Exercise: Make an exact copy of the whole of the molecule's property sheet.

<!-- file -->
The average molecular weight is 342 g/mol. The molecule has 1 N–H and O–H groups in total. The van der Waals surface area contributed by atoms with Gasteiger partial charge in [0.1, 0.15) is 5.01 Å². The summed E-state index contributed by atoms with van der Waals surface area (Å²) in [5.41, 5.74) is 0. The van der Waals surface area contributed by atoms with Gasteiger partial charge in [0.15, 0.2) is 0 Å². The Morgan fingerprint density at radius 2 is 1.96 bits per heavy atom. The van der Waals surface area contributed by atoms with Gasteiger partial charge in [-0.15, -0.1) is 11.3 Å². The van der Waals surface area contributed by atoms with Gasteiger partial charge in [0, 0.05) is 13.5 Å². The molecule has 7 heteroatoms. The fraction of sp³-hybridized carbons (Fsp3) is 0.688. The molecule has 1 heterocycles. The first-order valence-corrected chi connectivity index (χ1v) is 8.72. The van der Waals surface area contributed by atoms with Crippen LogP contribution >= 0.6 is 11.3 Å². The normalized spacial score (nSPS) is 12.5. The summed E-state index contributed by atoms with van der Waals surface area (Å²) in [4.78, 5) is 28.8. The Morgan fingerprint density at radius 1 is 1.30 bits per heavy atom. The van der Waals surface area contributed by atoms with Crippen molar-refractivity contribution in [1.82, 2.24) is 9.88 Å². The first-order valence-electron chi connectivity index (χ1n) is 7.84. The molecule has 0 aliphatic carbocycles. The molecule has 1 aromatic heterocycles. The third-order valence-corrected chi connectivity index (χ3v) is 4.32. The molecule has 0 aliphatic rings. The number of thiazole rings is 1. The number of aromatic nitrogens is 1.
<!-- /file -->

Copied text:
The average molecular weight is 342 g/mol. The molecule has 1 N–H and O–H groups in total. The van der Waals surface area contributed by atoms with Gasteiger partial charge in [0.1, 0.15) is 5.01 Å². The summed E-state index contributed by atoms with van der Waals surface area (Å²) in [5.41, 5.74) is 0. The van der Waals surface area contributed by atoms with Gasteiger partial charge in [0.15, 0.2) is 0 Å². The Morgan fingerprint density at radius 2 is 1.96 bits per heavy atom. The van der Waals surface area contributed by atoms with Gasteiger partial charge in [-0.15, -0.1) is 11.3 Å². The van der Waals surface area contributed by atoms with Gasteiger partial charge in [0, 0.05) is 13.5 Å². The molecule has 7 heteroatoms. The fraction of sp³-hybridized carbons (Fsp3) is 0.688. The molecule has 1 heterocycles. The first-order valence-corrected chi connectivity index (χ1v) is 8.72. The van der Waals surface area contributed by atoms with Crippen LogP contribution >= 0.6 is 11.3 Å². The normalized spacial score (nSPS) is 12.5. The summed E-state index contributed by atoms with van der Waals surface area (Å²) in [4.78, 5) is 28.8. The Morgan fingerprint density at radius 1 is 1.30 bits per heavy atom. The van der Waals surface area contributed by atoms with Crippen molar-refractivity contribution in [1.82, 2.24) is 9.88 Å². The first-order valence-electron chi connectivity index (χ1n) is 7.84. The molecule has 0 aliphatic carbocycles. The molecule has 1 aromatic heterocycles. The third-order valence-corrected chi connectivity index (χ3v) is 4.32. The molecule has 0 aliphatic rings. The number of thiazole rings is 1. The number of aromatic nitrogens is 1.